Posts Tagged ‘Jane Mayer Article’

Oy vey!  The Obama Administration has some very complicated decisions to make.  Ali Saleh Kahlah al-Marri is the last “enemy combatant” being detained in America.  He is being held at the U.S. Navel Consolidated Brig in Charleston, South Carolina.   He has never stood trial and has been in isolation for more than five years.  In December of 2001, Marri was arrested in connection to the 9/11 attacks and was about to stand on trial, when President George W. Bush,  ordered the military to seize Marri and hold him until the “war on terror” was over.  Jane Mayer wrote, “The Bush Administration contended that America was in a full-fledged war against terrorists,  and the President could therefore invoke extraordinary executive powers to detain Marri until the end of hostilities, on the basis of still secret evidence.”

Jonathan Hafetz, a lawyer with the American Civil Liberties Union, challenged the constitutionality of Marri’s case.  A lower court ruled the government has the right to detain Marri indefinitely, yet after several appeals, the Supreme Court is scheduled to hear the case in April. The Obama Administration is required to file a reply to the challenge by March 23rd.  Hafetz hopes “Obama will withdraw Bush’s executive order labelling Marri an enemy combatant, and issue a new one classifying him as a civilian.”  This allows Marri either to be charged with crimes or to be released.

Marri has spoken through his lawyers and said, “I am not asking to be taken at my word an to be released, although I very much want to go home to my family.  All I am asking for is to be treated like every other person in the United States who is accused of a crime, including terrorism, and to be given a fair trail in an American court.”

Attorney General Eric Holder is reviewing Marri’s case with an “eye toward finding alternative ways to deal with him.”  In the meantime  Marri is the sole prisoner in wing of the brig.  He has three cells, with a personal library, access to a treadmill, a computer, and watches his favorite programs, The Daily Show and The Colbert Report, on a 32-inch flat screen television.  However, Marri was on the verge of insanity after he was initially confined in extreme conditions.

The Bush White House also agreed, when transferring Marri to the brig, he could not be charged again with the same crimes  under “double jeopardy.”  Therefore, the Obama Administration will have to use a different set of charges, if they decide to charge Marri in the criminal system.

What an interesting case.   We’ll see how the Obama Administration handles this case.  Much is at stake.  Read Jane Mayer’s article, The Hard Cases.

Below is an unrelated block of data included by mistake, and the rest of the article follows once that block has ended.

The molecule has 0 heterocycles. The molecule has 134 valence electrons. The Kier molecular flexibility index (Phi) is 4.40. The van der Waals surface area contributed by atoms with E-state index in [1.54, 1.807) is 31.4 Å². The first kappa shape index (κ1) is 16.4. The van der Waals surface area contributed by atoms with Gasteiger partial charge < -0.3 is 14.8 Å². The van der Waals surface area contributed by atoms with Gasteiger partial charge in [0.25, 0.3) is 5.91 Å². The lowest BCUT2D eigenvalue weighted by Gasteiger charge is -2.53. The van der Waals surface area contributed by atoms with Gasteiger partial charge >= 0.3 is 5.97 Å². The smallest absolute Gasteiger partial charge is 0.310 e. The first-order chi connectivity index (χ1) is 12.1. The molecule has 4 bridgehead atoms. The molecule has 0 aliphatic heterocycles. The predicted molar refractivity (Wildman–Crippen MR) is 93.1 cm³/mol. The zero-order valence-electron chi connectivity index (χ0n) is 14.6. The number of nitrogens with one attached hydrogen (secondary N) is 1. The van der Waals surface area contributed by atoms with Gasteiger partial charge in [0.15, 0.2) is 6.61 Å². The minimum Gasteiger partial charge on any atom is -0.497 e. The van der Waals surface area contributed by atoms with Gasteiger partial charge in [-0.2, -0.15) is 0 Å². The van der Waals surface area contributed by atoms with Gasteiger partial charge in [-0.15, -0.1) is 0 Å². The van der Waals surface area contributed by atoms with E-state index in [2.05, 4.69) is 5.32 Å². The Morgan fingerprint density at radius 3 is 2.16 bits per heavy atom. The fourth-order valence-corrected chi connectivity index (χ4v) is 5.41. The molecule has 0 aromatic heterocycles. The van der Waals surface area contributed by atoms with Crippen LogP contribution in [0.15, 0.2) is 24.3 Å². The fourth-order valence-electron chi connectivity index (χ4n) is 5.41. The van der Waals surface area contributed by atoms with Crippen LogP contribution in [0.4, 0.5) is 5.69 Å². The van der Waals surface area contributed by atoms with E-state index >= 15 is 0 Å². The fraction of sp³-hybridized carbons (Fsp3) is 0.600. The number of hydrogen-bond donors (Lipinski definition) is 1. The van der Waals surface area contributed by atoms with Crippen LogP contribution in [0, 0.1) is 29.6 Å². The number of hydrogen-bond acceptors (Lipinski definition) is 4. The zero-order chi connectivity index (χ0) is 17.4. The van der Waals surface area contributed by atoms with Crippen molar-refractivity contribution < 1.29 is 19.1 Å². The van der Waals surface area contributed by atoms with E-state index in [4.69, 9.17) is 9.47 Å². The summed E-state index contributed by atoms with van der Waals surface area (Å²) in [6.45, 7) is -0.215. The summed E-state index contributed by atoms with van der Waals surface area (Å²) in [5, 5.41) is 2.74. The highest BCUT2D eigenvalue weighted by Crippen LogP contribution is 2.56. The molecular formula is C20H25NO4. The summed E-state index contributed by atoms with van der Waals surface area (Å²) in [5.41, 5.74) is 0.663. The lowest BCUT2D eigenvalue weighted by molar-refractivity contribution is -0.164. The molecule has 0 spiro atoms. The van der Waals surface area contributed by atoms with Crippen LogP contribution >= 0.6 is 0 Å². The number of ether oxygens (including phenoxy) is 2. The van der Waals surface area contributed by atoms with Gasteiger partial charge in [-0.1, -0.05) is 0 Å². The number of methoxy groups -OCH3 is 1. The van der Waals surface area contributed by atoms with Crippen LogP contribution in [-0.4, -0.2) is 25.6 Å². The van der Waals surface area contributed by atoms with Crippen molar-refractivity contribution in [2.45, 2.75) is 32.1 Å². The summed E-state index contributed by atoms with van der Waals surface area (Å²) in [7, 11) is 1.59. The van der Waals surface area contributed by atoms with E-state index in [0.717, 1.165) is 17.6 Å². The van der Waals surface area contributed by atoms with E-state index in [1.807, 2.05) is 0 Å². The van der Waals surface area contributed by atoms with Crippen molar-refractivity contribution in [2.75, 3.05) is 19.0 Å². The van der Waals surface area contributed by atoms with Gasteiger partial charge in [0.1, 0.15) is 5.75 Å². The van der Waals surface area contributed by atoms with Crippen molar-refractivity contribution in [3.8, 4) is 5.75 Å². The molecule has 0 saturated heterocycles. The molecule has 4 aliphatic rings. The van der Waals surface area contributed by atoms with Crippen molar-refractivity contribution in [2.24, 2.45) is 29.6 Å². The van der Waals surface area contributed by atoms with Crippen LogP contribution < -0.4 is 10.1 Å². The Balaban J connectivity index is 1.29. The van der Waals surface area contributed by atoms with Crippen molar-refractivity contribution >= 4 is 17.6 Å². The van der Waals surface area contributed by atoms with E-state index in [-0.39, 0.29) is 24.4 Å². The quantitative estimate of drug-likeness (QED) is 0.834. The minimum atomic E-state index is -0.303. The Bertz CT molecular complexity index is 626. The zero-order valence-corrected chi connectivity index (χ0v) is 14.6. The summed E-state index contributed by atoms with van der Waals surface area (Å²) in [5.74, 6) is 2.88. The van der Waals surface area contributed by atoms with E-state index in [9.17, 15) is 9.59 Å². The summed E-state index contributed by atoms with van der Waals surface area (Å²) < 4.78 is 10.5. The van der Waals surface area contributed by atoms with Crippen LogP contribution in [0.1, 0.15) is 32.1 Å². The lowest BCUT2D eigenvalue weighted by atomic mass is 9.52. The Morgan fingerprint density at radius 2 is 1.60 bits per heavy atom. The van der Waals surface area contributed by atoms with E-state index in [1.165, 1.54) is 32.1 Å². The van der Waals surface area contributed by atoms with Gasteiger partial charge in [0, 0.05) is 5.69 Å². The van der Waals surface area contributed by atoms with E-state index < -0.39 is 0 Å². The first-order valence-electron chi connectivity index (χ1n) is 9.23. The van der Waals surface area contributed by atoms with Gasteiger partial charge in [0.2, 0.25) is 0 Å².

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I just read a very insightful article, by Jane Mayer of The New Yorker, about Governor Sarah Palin’s path to becoming the Republican nominee for Vice President.  What I found interesting was the mention of the young conservative blogger, Adam Brickly, for starting the Palin for VP Blog back in early 2007.  Some credit his blog for influencing Palin’s appeal to Washington conservatives.  How did Brickly find Sarah Palin?  Wikipedia of course.

In February, 2007, Adam Brickley gave himself a mission: he began searching for a running mate for McCain who could halt the momentum of the Democrats. Brickley, a self-described “obsessive” political junkie who recently graduated from the University of Colorado at Colorado Springs, told me that he began by “randomly searching Wikipedia and election sites for Republican women.” Though he generally opposes affirmative action, gender drove his choice. “People were talking about Hillary at the time,” he recalled. Brickley said that he “puzzled over every Republican female politician I knew.” Senator Kay Bailey Hutchison, of Texas, “waffled on social issues”; Senator Olympia Snowe, of Maine, was too moderate. He was running out of options, he recalled, when he said to himself, “What about that lady who just got elected in Alaska?” Online research revealed that she had a strong grassroots following; as Brickley put it, “I hate to use the words ‘cult of personality,’ but she reminded me of Obama.”

Yes. Palin seemed to be the perfect candidate.  She is a “Washington outsider”, a hard working mother and an extremely popular governor.  But just recently, polls show Palin has been bringing down McCain’s campaign.  I guess you can’t get everything out of a Wikipedia page.

Like calling some parts of the country “Pro-America.” (Although, she did apologize for her remarks.)  And for not really understanding the role of a Vice President.

In charge of the United States Senate? No, not really.

Anyway, Mayer’s article is a good read and hits a lot of the good and bad points to McCain’s Vice President pick.  Conservatives travelled to Palin and were impressed with her “grace” and “star quality.”  Yet, when McCain had finally considered Palin, they met only once and spent less than 3 hours together.  Mayer also mentioned the growing number of concerns of a Palin Vice-Presidency.

“Matthew Dowd, the former Bush campaign strategist turned critic of the President, said recently that McCain ‘knows in his gut’ that Palin isn’t qualified for the job, ‘and when this race is over, that is something he will have to live with. . . . He put the country at risk.'”

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